Sen. Lara Continues Effort to Protect Elephants from Abusive Bullhooks
Effort builds off of the progress made with last year’s SB716
SACRAMENTO, CA — Senator Ricardo Lara (D-Bell Gardens) today announced legislation to protect elephants from abuse by prohibiting the use of a bullhook or similar devices. Senate Bill 1062 follows from last year’s Senate Bill 716 which passed the Senate by a vote of 28-8 and the Assembly 69-8, but which was vetoed by Governor Brown.
SB 1062 mirrors the policy of similar prohibitions enacted in the cities of Los Angeles and Oakland and Feld Entertainment’s recent announcement of an end to traveling elephants in the Ringling Bros. Barnum & Bailey circuses by May of this year.
“I remain committed to protecting elephants from abusive management practices. It is a privilege to possess elephants in California and we should not tolerate mistreating elephants for any reason,” said Senator Lara. “These gentle and intelligent creatures, whose species survival is being threatened by poaching from the pernicious ivory trade, deserve our care and respect. California’s accredited zoos long ago moved away from use of bullhooks and similar devices and it’s time to take them off the table.”
While SB 716 sought to amend existing an existing Penal Code statute aimed at preventing abuse of elephants, SB 1062 proposes to create a new Fish and Game Code section to explicitly prohibit the use of “bullhook, ankus, guide or pitchfork, including the use of those devices without making contact.” This provision would become effective on January 1, 2018.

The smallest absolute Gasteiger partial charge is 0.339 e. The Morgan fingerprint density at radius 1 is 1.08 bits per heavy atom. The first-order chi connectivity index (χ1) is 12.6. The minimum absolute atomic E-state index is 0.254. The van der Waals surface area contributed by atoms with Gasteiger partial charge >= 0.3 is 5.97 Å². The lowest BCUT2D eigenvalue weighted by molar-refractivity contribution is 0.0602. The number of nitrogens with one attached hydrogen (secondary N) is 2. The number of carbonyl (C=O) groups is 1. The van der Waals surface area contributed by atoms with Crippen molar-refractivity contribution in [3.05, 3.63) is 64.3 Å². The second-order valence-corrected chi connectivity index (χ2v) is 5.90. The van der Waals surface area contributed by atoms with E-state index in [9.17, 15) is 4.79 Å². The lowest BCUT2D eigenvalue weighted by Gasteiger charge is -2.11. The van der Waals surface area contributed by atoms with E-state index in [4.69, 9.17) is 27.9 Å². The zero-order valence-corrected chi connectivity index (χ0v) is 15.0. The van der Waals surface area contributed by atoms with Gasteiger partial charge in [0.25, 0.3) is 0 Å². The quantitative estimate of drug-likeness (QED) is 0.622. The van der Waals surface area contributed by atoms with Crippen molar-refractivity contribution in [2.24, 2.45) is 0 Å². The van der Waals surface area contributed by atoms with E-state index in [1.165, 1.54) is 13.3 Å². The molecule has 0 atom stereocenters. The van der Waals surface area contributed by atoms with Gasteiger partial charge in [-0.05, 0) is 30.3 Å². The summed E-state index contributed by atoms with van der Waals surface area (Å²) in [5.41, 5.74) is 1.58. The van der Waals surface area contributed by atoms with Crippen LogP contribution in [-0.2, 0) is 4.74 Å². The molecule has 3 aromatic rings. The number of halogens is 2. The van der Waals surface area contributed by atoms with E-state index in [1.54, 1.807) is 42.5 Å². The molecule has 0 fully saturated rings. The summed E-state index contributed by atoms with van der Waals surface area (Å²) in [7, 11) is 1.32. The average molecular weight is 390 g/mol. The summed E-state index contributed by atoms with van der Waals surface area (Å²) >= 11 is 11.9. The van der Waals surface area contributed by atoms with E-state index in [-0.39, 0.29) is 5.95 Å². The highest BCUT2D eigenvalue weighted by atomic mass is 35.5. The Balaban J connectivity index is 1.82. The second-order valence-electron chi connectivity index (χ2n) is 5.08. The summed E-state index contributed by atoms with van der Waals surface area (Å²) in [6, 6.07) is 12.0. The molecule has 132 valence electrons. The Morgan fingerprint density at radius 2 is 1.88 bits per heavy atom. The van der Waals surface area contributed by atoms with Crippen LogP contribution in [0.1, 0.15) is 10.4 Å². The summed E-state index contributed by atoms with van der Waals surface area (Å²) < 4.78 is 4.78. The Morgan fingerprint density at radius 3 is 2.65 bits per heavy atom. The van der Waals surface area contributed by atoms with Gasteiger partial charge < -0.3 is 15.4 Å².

Six California zoos accredited by the American Zoological Association have elephants, but have not used bullhooks for more than a decade, including the Oakland Zoo, whose lead elephant keeper Gina Kinzley said, “Through our progressive program, Oakland Zoo cares for our four African Elephants with positive reinforcement through operant conditioning, paired with food and praise as reward. The bullhook, or ankus, is an outdated tool and barbaric tactic used to punish and abuse elephants.”
“Captive elephants have suffered long enough as a consequence of unceasing travel and frequent striking by handlers wielding the sharp end of a bullhook like a weapon. Bullhooks, by causing pain and suffering, have no place in modern-day handling of captive elephants,” said Wayne Pacelle, president and CEO of The Humane Society of the United States. “Los Angeles and Oakland did the right thing on this issue, and the entire state should follow suit. We thank Senator Lara for taking this proactive approach.”
One of the six non-zoo entities licensed by California Department of Fish and Wildlife to possess elephants in California, the Performing Animal Welfare Society (PAWS) cares for nine Asian and African elephants at its San Andreas sanctuary. PAWS president Ed Stewart said, “The inhumane treatment of elephants with bullhooks is unacceptable, whether it's in circuses, fairs, or for any type of entertainment. PAWS has trained and managed elephants for more than 30 years without using a bullhook, and we are proud that California is taking the lead to end the abuse of elephants with this archaic and cruel weapon."
SB 1062 is supported by PAWS, The Humane Society of the United States, the Oakland Zoo and the California Association of Zoos and Aquariums.